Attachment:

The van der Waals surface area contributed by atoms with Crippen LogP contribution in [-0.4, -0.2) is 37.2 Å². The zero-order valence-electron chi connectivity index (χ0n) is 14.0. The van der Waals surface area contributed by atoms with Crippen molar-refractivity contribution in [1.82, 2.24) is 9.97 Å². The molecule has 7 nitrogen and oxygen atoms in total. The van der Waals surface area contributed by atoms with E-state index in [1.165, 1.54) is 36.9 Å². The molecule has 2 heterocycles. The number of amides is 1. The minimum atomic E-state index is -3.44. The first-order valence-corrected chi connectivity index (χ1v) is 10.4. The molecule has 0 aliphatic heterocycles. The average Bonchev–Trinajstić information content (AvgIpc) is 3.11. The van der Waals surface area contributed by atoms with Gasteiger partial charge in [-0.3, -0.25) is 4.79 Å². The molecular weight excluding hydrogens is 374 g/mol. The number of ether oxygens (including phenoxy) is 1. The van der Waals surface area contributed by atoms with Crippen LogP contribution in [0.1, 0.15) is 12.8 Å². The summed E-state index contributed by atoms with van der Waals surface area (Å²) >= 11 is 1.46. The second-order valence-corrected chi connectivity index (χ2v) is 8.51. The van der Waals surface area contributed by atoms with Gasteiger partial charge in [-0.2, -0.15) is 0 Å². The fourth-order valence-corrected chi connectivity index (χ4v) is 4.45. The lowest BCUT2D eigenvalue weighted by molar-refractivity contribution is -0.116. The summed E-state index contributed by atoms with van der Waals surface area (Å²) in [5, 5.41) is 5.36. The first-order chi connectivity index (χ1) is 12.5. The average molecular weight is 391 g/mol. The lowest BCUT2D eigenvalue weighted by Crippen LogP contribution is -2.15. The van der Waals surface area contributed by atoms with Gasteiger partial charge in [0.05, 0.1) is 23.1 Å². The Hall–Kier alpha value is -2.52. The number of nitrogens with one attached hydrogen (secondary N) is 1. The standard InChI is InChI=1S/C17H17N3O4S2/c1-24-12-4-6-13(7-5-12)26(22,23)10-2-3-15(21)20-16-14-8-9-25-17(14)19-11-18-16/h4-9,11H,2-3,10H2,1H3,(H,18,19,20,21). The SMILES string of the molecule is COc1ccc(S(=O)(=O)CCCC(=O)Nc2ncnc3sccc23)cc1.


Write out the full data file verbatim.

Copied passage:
The van der Waals surface area contributed by atoms with Crippen LogP contribution in [-0.4, -0.2) is 37.2 Å². The zero-order valence-electron chi connectivity index (χ0n) is 14.0. The van der Waals surface area contributed by atoms with Crippen molar-refractivity contribution in [1.82, 2.24) is 9.97 Å². The molecule has 7 nitrogen and oxygen atoms in total. The van der Waals surface area contributed by atoms with E-state index in [1.165, 1.54) is 36.9 Å². The molecule has 2 heterocycles. The number of amides is 1. The minimum atomic E-state index is -3.44. The first-order valence-corrected chi connectivity index (χ1v) is 10.4. The molecule has 0 aliphatic heterocycles. The average Bonchev–Trinajstić information content (AvgIpc) is 3.11. The van der Waals surface area contributed by atoms with Gasteiger partial charge in [-0.3, -0.25) is 4.79 Å². The molecular weight excluding hydrogens is 374 g/mol. The number of ether oxygens (including phenoxy) is 1. The van der Waals surface area contributed by atoms with Crippen LogP contribution in [0.1, 0.15) is 12.8 Å². The summed E-state index contributed by atoms with van der Waals surface area (Å²) >= 11 is 1.46. The second-order valence-corrected chi connectivity index (χ2v) is 8.51. The van der Waals surface area contributed by atoms with Gasteiger partial charge in [-0.2, -0.15) is 0 Å². The fourth-order valence-corrected chi connectivity index (χ4v) is 4.45. The lowest BCUT2D eigenvalue weighted by molar-refractivity contribution is -0.116. The summed E-state index contributed by atoms with van der Waals surface area (Å²) in [5, 5.41) is 5.36. The first-order chi connectivity index (χ1) is 12.5. The average molecular weight is 391 g/mol. The lowest BCUT2D eigenvalue weighted by Crippen LogP contribution is -2.15. The van der Waals surface area contributed by atoms with Gasteiger partial charge in [0.05, 0.1) is 23.1 Å². The Hall–Kier alpha value is -2.52. The number of nitrogens with one attached hydrogen (secondary N) is 1. The standard InChI is InChI=1S/C17H17N3O4S2/c1-24-12-4-6-13(7-5-12)26(22,23)10-2-3-15(21)20-16-14-8-9-25-17(14)19-11-18-16/h4-9,11H,2-3,10H2,1H3,(H,18,19,20,21). The SMILES string of the molecule is COc1ccc(S(=O)(=O)CCCC(=O)Nc2ncnc3sccc23)cc1.